You Can Do Both.
It’s 5:30 am, and I’m tucked under my favorite blanket in my corner of the living room, sipping black coffee while the rest of my house is still wrapped in sleep. It’s the first full week of the new year, 2020, and although I would like to tell you that I am looking forward to the year ahead, I enter it with a heavy heart, weighed down by the trials and wounds of 2019.
If you recall, about a year ago, my word for 2019 that the Lord had given me was “Remember”. I felt Him calling me to remember Him; His faithfulness, His goodness… to remember that He can bring beauty from the most hideous situations. But I fought to remember Him as darts were thrown at my health, and after many doctor visits and one very unwanted colonoscopy later… an Ulcerative Colitis diagnosis. I tried hard to keep the anger at bay as my marriage was tested in the form of financial stability. I battled the habit of shaking my fist at heaven, red-faced and frustrated, like a child, as I found myself sick with the stomach flu on Thanksgiving break – a break I had been anticipating with joy at the thought of spending time with family, but instead was filled with sickness.
Really, Lord? You can’t just give me this?! Choose to remember My goodness.
Just as the year was coming to an end, I was secretly excited to begin again. To put 2019 behind me and enter into 2020 with clear eyes and new goals. But nothing could prepare me for the impenetrable grief and fear that plagued my heart on Monday, December 23rd, 2019.
After watching my mother battle cancer and chemotherapy, I truly thought I had met devastation in the face. I was wrong to think there was only one type of devastation, and the devastation waiting to greet us on December 23rd held a new kind of darkness. One so vile and unjust that it quite literally knocked the breath right from my lungs as I gasped for air, questioning my reality with a vengeance. I sat with my mother on her bedroom floor as we both sobbed at the news of the unexpected death of a very dear friend. A friend that I had the privilege of being with during his last earthly weekend, laughing and talking about life. A man that had been in my life for nearly 20 years, a friend turned family marked by years of vacations, birthdays and sporting events. There isn’t a single memory of my childhood that doesn’t have him and his amazing wife in it. Fredericktown, Ohio isn’t home without Tommy and Mandy Craze. I can see his smile, hear his infectious laugh, and I can picture him sitting at my parent’s kitchen table giving my brother a hard time about something… because that’s what he did. He loved us like his own, and I know from the bottom of my heart he would’ve done anything for us. I have no other words except for how thankful I am to have known him, to have been on the other end of his jokes and light humor, and to have been touched by the selfless and generous heart that he and his wife carry. I will forever miss him, and I will forever look forward to the day when we all get to hug him and tell him how great it is to see him again. Because I will see him again.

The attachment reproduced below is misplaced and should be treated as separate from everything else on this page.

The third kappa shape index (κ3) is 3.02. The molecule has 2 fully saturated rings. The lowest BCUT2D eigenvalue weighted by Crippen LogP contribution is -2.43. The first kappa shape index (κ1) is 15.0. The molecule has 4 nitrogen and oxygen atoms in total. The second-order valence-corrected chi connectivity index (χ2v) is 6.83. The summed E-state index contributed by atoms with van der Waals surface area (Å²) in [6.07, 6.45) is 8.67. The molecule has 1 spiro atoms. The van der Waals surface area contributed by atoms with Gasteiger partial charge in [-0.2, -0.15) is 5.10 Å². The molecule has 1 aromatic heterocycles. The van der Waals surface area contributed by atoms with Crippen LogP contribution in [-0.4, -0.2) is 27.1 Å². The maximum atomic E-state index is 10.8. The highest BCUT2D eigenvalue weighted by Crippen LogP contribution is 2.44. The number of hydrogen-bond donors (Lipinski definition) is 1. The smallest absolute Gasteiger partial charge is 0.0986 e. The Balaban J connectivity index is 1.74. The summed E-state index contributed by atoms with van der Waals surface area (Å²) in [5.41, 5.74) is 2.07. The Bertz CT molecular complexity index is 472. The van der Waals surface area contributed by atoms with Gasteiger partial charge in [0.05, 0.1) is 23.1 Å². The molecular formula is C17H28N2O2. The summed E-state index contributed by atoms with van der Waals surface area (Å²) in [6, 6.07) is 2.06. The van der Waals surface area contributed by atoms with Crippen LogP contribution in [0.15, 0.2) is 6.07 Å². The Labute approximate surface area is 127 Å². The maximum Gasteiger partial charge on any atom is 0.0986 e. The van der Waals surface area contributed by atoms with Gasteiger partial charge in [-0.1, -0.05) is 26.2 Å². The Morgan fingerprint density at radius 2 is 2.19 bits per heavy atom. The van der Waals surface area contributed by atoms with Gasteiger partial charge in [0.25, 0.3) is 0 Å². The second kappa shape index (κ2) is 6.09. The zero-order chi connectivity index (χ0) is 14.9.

Choose to remember My goodness.
The hole in our hearts, the emptiness where this loss has made its home makes everything else from 2019 seem like a joke. They were small annoyances compared to watching my aunt Mandy cry at the loss of her best friend and life partner. Isn’t it crazy how we don’t know how much the living have impacted us until they are gone? The beauty I take away from this disaster, as hard as it is to find it, is how much I’ve learned from the death of my uncle Tommy. My perspective has shifted in the midst of such grief, and Tommy, you are teaching me so much.
“You’re tender like your momma, but a fighter like your dad. You can do both.” That was one of the last conversations I had with our dear friend.